Erased Philipp Stolzl

Erased Philipp Stolzl
5
Like virtually all action thrillers featuring Americans in European settings as of late — most of which are incidentally directed by European directors — the lukewarm, serviceable, but unremarkable Erased is concerned, in part, with geopolitics. Coming from Philipp Stölzl (a man accused of making Nazi propaganda, in the form of a Rammstein video), these didactics would seemingly be quite pointed, criticizing corporate influence over American global policy and, in turn, the exploitive nature of globalization.

Early on, this appears to be the case, with ex-CIA operative Ben Logan (Aaron Eckhart) showing up at his new Belgian security expert post at Halgate Group, only to find that the entire office, and his identity, has been wiped clean. With his vaguely disenfranchised and alienated daughter, Amy (Liana Liberato), in tow, he embarks upon a moderately convoluted journey to determine who hired him, what happened to his colleagues and what the Halgate Group has to do with a sunken ship and a class action law suit.

As competently styled and composed action sequences keep the humdrum plot moving along, which, to be fair, appears to be Stölzl's strong suit, being the man behind North Face, key plot points lead to there being more to the story than the surface mechanics. All of the employees at Logan's division of Halgate were Belgian immigrants and eventually it slips that his involvement with the CIA operative chasing him (Olga Kurylenko) might be indirectly linked to weapons sales to warring African tribes.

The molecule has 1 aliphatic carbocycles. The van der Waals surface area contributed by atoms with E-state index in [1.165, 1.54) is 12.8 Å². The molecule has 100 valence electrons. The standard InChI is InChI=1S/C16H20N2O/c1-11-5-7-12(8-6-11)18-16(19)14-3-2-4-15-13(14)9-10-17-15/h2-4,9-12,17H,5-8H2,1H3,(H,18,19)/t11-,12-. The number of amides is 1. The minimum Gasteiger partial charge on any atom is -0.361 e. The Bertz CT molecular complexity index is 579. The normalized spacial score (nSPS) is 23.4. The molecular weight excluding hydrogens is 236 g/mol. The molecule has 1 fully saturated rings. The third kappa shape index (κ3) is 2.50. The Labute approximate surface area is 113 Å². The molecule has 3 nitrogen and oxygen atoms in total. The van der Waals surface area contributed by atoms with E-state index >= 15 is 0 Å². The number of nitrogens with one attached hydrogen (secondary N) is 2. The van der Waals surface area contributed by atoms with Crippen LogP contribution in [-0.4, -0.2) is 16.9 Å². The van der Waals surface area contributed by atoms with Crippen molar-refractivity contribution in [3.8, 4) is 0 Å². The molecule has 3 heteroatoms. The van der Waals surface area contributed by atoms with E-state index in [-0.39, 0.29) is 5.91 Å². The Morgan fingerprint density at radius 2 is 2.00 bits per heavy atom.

But just as each action sequence offers the bare minimum of excitement — framed expertly, but with no real creativity — the plot eventually dives into a dilatory bout of moral righteousness, asserting that government is merely a subsidiary of corporate greed. It's not pointed enough to be taken seriously, much like the storytelling and performances in this exceptionally mediocre thriller.

Just as the story is as cursory as it is unnecessarily complicated, Eckhart's ham-fisted portrayal of a man in a life or death situation is expressed only through barely contained rage. His daughter tags along, occasionally using clever evasion tactics like distracting car alarms in a crowded parking garage, giving a bit of development, in the form of familial bonding, but it's as unconvincing and standard as everything else in Erased.

While watchable and, at times, quite tense, this shelved bit of genre posturing has the distinct misfortune of being a less remarkable and audacious Taken or Unknown, merely following in the footsteps of a successful formula despite not having much of anything to say. (eOne)